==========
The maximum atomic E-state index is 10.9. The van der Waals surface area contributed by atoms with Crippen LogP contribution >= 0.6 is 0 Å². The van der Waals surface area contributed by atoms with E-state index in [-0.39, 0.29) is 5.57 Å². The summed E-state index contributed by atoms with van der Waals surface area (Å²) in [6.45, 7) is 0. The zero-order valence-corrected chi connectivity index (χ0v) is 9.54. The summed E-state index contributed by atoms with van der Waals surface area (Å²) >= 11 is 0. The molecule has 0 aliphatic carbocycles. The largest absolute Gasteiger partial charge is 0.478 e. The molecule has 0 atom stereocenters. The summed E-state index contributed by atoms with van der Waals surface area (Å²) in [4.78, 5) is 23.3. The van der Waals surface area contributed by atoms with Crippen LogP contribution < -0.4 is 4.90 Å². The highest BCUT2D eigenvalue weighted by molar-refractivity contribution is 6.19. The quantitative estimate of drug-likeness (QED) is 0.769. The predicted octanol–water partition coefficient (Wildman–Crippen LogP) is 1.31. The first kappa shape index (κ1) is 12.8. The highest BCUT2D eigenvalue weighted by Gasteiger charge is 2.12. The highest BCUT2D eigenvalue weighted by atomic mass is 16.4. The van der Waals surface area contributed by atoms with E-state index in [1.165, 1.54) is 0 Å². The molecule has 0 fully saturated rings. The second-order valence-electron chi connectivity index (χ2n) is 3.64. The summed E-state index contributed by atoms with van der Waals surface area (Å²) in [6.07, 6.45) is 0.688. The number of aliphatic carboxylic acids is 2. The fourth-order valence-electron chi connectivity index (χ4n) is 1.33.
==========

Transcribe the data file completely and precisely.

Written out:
The maximum atomic E-state index is 10.9. The van der Waals surface area contributed by atoms with Crippen LogP contribution >= 0.6 is 0 Å². The van der Waals surface area contributed by atoms with E-state index in [-0.39, 0.29) is 5.57 Å². The summed E-state index contributed by atoms with van der Waals surface area (Å²) in [6.45, 7) is 0. The zero-order valence-corrected chi connectivity index (χ0v) is 9.54. The summed E-state index contributed by atoms with van der Waals surface area (Å²) >= 11 is 0. The molecule has 0 aliphatic carbocycles. The largest absolute Gasteiger partial charge is 0.478 e. The molecule has 0 atom stereocenters. The summed E-state index contributed by atoms with van der Waals surface area (Å²) in [4.78, 5) is 23.3. The van der Waals surface area contributed by atoms with Crippen LogP contribution < -0.4 is 4.90 Å². The highest BCUT2D eigenvalue weighted by molar-refractivity contribution is 6.19. The quantitative estimate of drug-likeness (QED) is 0.769. The predicted octanol–water partition coefficient (Wildman–Crippen LogP) is 1.31. The first kappa shape index (κ1) is 12.8. The highest BCUT2D eigenvalue weighted by Gasteiger charge is 2.12. The highest BCUT2D eigenvalue weighted by atomic mass is 16.4. The van der Waals surface area contributed by atoms with E-state index in [1.165, 1.54) is 0 Å². The molecule has 0 fully saturated rings. The second-order valence-electron chi connectivity index (χ2n) is 3.64. The summed E-state index contributed by atoms with van der Waals surface area (Å²) in [6.07, 6.45) is 0.688. The number of aliphatic carboxylic acids is 2. The fourth-order valence-electron chi connectivity index (χ4n) is 1.33.